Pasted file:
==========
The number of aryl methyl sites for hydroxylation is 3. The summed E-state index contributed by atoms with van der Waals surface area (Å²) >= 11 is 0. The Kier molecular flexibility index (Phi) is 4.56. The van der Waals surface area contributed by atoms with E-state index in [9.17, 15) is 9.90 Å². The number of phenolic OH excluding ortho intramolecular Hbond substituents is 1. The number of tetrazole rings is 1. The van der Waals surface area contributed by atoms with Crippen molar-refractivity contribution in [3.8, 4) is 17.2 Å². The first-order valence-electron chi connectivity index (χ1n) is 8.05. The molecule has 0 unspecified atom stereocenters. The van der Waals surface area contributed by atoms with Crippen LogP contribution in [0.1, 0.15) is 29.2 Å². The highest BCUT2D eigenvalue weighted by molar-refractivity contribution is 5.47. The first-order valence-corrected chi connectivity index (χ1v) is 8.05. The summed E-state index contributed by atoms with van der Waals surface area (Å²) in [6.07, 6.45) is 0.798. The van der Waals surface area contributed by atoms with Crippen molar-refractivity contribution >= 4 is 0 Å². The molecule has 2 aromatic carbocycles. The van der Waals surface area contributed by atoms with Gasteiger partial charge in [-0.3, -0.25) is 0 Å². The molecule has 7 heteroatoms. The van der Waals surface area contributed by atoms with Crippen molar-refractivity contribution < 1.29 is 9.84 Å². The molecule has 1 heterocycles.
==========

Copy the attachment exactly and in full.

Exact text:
The number of aryl methyl sites for hydroxylation is 3. The summed E-state index contributed by atoms with van der Waals surface area (Å²) >= 11 is 0. The Kier molecular flexibility index (Phi) is 4.56. The van der Waals surface area contributed by atoms with E-state index in [9.17, 15) is 9.90 Å². The number of phenolic OH excluding ortho intramolecular Hbond substituents is 1. The number of tetrazole rings is 1. The van der Waals surface area contributed by atoms with Crippen molar-refractivity contribution in [3.8, 4) is 17.2 Å². The first-order valence-electron chi connectivity index (χ1n) is 8.05. The molecule has 0 unspecified atom stereocenters. The van der Waals surface area contributed by atoms with Crippen LogP contribution in [0.1, 0.15) is 29.2 Å². The highest BCUT2D eigenvalue weighted by molar-refractivity contribution is 5.47. The first-order valence-corrected chi connectivity index (χ1v) is 8.05. The summed E-state index contributed by atoms with van der Waals surface area (Å²) in [6.07, 6.45) is 0.798. The van der Waals surface area contributed by atoms with Crippen molar-refractivity contribution >= 4 is 0 Å². The molecule has 2 aromatic carbocycles. The van der Waals surface area contributed by atoms with Gasteiger partial charge in [-0.3, -0.25) is 0 Å². The molecule has 7 heteroatoms. The van der Waals surface area contributed by atoms with Crippen molar-refractivity contribution < 1.29 is 9.84 Å². The molecule has 1 heterocycles.